On October 21, the Department of Brain and Cognitive Sciences (BCS) held its seventh annual Champions of the Brain Fellows reception — this time, virtually. Guests received packages of tea, cookies, and chocolates prior to
the event — because what is tea without chocolate? — and in that way shared a small physical token of the annual event, even at a distance.

The celebration provides an opportunity for fellows to meet and thank the friends and alumni who make it possible for them to explore their scientific pursuits and for our donors to learn firsthand about the research their support enables.

The evening was hosted on Zoom by Al ’51 and Barrie Zesiger, founding Champions of the Brain Fellows. Over the years, the Zesigers have helped to endow multiple fellowships in the department, and they have enjoyed meeting and keeping in contact with many of their former fellows.

Department head James DiCarlo thanked the guests, faculty, and graduate students for joining the virtual celebration and commended the students for their perseverance and ingenuity during research shutdowns. “You have found innovative ways to continue the research and maintain the vibrancy of our community throughout the new challenges we have faced,” said DiCarlo.”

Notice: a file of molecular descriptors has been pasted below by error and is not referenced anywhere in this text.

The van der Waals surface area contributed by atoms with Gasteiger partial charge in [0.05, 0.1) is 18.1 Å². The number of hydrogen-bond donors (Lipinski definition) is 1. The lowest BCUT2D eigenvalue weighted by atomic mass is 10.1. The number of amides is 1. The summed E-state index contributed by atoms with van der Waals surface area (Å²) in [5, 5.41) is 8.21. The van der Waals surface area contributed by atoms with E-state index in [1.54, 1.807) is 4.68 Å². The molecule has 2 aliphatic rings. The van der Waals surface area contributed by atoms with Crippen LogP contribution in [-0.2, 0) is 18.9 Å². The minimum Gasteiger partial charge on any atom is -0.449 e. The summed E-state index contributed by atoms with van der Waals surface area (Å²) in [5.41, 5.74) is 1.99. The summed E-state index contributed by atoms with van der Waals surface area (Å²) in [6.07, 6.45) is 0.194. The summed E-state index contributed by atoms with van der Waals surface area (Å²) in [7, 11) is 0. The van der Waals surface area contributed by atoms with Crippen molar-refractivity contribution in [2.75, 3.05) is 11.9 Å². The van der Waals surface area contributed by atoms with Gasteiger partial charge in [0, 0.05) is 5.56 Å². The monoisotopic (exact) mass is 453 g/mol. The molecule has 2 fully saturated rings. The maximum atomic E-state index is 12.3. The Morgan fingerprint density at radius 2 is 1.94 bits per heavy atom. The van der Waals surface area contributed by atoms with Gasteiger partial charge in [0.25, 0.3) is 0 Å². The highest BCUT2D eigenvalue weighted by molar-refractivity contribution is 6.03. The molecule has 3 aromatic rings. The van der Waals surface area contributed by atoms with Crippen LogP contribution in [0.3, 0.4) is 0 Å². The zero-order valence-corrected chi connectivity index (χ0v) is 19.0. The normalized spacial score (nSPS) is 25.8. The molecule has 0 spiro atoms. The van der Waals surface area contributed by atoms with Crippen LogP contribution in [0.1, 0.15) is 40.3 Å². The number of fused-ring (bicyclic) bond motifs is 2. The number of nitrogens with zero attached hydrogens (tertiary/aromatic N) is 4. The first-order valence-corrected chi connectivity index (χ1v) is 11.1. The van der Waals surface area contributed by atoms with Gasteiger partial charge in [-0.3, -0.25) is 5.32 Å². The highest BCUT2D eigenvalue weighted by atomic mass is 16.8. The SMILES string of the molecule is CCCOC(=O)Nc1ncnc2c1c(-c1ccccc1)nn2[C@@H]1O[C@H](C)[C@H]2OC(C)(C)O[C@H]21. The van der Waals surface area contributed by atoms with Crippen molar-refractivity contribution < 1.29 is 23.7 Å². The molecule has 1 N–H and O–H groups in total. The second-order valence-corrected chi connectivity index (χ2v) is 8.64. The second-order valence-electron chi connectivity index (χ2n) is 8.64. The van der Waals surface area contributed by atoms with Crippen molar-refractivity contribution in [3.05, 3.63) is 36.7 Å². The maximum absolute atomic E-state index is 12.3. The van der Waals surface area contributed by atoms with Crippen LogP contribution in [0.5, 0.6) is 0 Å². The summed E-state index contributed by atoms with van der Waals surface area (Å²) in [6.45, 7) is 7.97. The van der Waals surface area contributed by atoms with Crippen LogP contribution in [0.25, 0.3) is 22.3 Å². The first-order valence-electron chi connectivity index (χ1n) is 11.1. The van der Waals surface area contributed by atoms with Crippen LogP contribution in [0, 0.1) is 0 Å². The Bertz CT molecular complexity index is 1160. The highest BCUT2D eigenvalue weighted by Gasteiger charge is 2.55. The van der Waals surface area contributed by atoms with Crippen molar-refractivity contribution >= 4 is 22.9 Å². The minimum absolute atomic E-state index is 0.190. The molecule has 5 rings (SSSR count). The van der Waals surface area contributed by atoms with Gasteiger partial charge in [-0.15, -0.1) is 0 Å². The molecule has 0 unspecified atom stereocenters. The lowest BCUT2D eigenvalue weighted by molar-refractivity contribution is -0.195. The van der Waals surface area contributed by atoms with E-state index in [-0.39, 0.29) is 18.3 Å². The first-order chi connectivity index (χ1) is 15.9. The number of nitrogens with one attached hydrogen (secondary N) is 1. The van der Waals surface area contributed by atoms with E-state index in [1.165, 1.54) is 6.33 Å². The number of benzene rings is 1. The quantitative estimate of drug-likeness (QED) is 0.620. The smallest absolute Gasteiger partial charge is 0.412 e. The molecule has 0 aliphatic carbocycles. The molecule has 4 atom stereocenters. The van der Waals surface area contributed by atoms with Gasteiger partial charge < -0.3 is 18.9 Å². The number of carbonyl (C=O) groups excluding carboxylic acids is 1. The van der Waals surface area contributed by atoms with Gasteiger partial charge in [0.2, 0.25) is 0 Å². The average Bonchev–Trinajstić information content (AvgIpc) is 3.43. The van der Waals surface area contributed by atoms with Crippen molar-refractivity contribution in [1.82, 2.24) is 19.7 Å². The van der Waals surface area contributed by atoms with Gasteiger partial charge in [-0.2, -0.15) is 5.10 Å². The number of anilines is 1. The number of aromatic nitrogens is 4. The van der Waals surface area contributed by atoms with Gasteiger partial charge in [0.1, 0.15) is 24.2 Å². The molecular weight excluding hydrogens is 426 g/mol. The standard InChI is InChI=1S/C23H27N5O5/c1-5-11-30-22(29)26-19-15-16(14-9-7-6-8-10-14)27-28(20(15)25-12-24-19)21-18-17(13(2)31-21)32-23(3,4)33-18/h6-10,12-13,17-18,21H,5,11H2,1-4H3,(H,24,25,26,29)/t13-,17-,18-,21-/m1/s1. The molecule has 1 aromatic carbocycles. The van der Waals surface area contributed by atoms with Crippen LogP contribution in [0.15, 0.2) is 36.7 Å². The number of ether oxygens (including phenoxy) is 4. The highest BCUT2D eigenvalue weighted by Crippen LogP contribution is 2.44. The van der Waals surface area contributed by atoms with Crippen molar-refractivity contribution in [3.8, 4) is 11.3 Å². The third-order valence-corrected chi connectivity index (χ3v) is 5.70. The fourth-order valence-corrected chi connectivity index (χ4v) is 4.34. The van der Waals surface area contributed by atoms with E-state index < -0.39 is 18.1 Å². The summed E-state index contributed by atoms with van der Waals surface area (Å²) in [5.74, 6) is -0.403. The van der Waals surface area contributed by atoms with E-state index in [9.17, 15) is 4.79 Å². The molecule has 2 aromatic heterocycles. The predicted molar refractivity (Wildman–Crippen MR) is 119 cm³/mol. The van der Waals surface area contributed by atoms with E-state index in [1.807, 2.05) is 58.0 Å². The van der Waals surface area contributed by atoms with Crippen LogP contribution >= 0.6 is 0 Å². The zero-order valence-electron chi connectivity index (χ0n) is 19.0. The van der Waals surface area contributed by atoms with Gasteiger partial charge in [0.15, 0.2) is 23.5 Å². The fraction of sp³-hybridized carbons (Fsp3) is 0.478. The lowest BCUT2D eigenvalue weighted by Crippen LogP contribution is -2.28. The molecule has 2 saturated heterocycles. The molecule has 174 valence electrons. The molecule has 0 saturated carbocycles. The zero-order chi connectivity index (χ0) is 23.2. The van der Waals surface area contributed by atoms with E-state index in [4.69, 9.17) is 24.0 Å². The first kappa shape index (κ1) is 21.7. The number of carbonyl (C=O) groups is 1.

This year, attendees heard from five current students who gave 3-minute “lightning talks” followed by a question and answer session. Afterward, the guests were put into small groups for ice breakers and two rounds of MIT BCS Brain Teasers.

Do you know the name of the scientist who founded the Department of Brain and Cognitive Sciences (then known as the Department of Psychology) in 1964? Today, many people know that BCS is Course 9, but what field of study was Course 9 originally? Do you know what was unique about Patient H. M., an individual studied by the late BCS Professor Suzanne Corkin? The winning team, Amygdala, knew the answers.

One of the benefits of hosting the celebration virtually was how many supporters could join, logging in from all across the country.

Dean of the School of Science, Nergis Mavalvala, gave closing remarks “I was a graduate student in Building 20, and have many fond memories,” said Mavalvala, who is also the Curtis and Kathleen Marble Professor of Astrophysics. “As a physicist, I find that the complexities of matter and forces are actually much simpler than the brain,” she joked. For information on joining the Champions of the Brain Fellows, or to make a gift in support of the department, contact Rachel Donahue at 617-715-2898 or rjd@mit.edu.

The answers to the above brain teasers: Hans-Lukas Tueber founded BCS as the Department of Psychology in 1964; Course 9 was originally General Study; and Patient H. M. had anterograde amnesia, which means he could not form new memories though his long-term memories remained intact.

This article appeared in the Winter 2021 issue of Science@MIT.